I have also heard from people who received early copies of the newsletter, where the information in the above table became an immediate and controversial conversation subject. The politicians and bureaucrats in Washington, D.C. and officials at the Federal Reserve would probably hope that you don’t see this information, but informed citizens need to know.
Earlier, I wrote that past performance is no guarantee of future results. Even though gold and silver came out best in this analysis, they will not necessarily continue to do so. In my opinion, not only will they continue to stay in the top two spots over the next few years (with silver surpassing gold), the results will be even more impressive than listed in this table.
By the way, if anyone would like to view this 4-page issue of Liberty’s Outlook in its entirety, it will be posted soon at www.libertycoinservice.com. It might be easier to digest this way. Or you can send me an email at firstname.lastname@example.org to receive a .pdf file.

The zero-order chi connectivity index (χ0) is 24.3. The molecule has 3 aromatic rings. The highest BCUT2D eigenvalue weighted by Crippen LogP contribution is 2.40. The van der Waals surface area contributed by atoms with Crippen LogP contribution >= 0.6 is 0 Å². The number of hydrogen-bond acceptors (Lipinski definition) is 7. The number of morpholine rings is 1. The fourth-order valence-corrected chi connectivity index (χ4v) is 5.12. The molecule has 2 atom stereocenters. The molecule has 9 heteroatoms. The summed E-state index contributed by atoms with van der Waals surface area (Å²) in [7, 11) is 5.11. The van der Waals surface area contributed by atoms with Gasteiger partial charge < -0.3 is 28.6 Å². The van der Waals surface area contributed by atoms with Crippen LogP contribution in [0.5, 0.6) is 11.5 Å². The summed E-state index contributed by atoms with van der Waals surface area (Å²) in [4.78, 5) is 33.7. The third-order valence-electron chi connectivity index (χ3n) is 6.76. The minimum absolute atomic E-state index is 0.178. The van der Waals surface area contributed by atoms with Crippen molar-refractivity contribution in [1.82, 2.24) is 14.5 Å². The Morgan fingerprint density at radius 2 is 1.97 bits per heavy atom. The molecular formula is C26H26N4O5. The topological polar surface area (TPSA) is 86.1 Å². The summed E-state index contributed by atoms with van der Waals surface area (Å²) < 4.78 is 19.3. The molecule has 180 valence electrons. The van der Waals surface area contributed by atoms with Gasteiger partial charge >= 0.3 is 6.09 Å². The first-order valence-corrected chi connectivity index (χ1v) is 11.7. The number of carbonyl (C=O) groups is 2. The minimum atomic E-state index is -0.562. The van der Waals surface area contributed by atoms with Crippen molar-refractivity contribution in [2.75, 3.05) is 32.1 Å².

Patrick A. Heller was the American Numismatic Association 2012 Harry Forman Numismatic Dealer of the Year Award winner. He is the owner emeritus and communications officer of Liberty Coin Service in Lansing, Mich., and writes “Liberty’s Outlook,” a monthly newsletter on rare coins and precious metals subjects. Past newsletter issues can be viewed at http://www.libertycoinservice.com. Other commentaries are available at Coin Week (http://www.coinweek.com and http://www.coininfo.com). He also writes a bi-monthly column on collectibles for “The Greater Lansing Business Monthly” (http://www.lansingbusinessmonthly.com/articles/department-columns). His Numismatic Literary Guild award-winning radio show “Things You ‘Know’ That Just Aren’t So, And Important News You Need To Know” can be heard at 8:45 a.m. Wednesday and Friday mornings on 1320-AM WILS in Lansing (which streams live and becomes part of the audio and text archives posted at http://www.1320wils.com).